Pnyx is a low and small in size rocky hill surrounded by a park. It is located in the center of Athens, just one kilometer from the western slope of the Acropolis and one and a half kilometers from Syntagma Square.
Back in 507 BC Athenians gathered here to hold popular meetings, so this hill can be considered the earliest and most important place for creating democracy. Such an assembly was called the ecclesia (the highest state authority, the popular assembly in ancient Greece). Usually the number of participants was 5-6 thousand, but when making the most important decisions, 10-15 thousand people gathered.
Already in ancient Greece, people's assemblies were guided by three main democratic principles. The first principle “isigoria” gave equal rights to citizens and the opportunity to express their opinion on policy issues. Each meeting the chairman began with the phrase "Who wants to talk?". The second principle, “isonomy,” is equality before the law. The third principle of “isopolitia” meant equality in voting and the possibility of being elected by any member of the assembly.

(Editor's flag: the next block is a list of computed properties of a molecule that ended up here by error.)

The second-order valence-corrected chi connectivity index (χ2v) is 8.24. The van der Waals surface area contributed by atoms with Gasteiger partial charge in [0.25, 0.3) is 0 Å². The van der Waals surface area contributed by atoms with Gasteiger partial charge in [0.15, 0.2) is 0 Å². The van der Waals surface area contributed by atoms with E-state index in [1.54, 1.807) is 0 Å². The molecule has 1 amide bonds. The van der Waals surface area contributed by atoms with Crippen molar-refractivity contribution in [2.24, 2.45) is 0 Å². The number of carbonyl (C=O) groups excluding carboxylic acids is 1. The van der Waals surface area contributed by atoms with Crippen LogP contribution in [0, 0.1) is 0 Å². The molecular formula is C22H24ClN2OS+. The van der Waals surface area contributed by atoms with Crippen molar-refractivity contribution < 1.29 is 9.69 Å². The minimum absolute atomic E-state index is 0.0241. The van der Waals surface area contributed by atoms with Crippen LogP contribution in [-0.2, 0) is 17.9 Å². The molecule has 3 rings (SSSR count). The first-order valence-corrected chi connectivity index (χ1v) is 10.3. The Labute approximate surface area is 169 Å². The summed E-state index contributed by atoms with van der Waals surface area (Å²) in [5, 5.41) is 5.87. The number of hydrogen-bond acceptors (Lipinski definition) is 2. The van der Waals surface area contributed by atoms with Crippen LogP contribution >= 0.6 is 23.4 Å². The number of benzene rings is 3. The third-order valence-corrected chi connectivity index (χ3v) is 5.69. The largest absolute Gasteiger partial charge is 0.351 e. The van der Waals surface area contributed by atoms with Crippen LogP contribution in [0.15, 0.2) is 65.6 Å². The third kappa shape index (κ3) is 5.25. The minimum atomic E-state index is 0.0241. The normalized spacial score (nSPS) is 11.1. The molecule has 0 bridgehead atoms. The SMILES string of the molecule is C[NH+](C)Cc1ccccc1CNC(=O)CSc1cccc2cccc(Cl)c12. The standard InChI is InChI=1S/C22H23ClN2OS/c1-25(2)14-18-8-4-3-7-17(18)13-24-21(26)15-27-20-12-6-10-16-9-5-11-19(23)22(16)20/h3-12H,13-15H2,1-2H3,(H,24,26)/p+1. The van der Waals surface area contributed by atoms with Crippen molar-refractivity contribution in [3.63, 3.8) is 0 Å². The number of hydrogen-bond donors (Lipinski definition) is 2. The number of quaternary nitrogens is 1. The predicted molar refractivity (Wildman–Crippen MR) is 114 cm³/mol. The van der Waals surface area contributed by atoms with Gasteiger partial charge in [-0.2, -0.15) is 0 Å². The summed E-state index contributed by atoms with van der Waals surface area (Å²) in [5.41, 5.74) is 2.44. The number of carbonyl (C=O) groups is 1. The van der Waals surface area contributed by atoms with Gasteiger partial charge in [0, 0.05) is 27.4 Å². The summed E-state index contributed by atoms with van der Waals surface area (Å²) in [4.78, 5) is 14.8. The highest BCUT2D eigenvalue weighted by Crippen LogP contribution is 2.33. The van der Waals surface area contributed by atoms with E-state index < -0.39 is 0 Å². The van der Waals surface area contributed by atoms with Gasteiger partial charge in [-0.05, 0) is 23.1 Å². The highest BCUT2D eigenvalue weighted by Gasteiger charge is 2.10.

Despite the fact that in theory all citizens were equal and had the right to speak, in practice, only a small number of citizens spoke and suggested concrete actions. The reason for this was that a citizen who proposed any actions could be prosecuted in the future if his proposal was deemed illegal or as such, which could harm the city. There was a rule that citizens over 50 had the right to be heard first.
The orator’s tribune of Bema has survived to the present day. In ancient times, Pericles, Aristides, Alcibiades, Themistocles, Demosthenes and other prominent personalities stood behind her.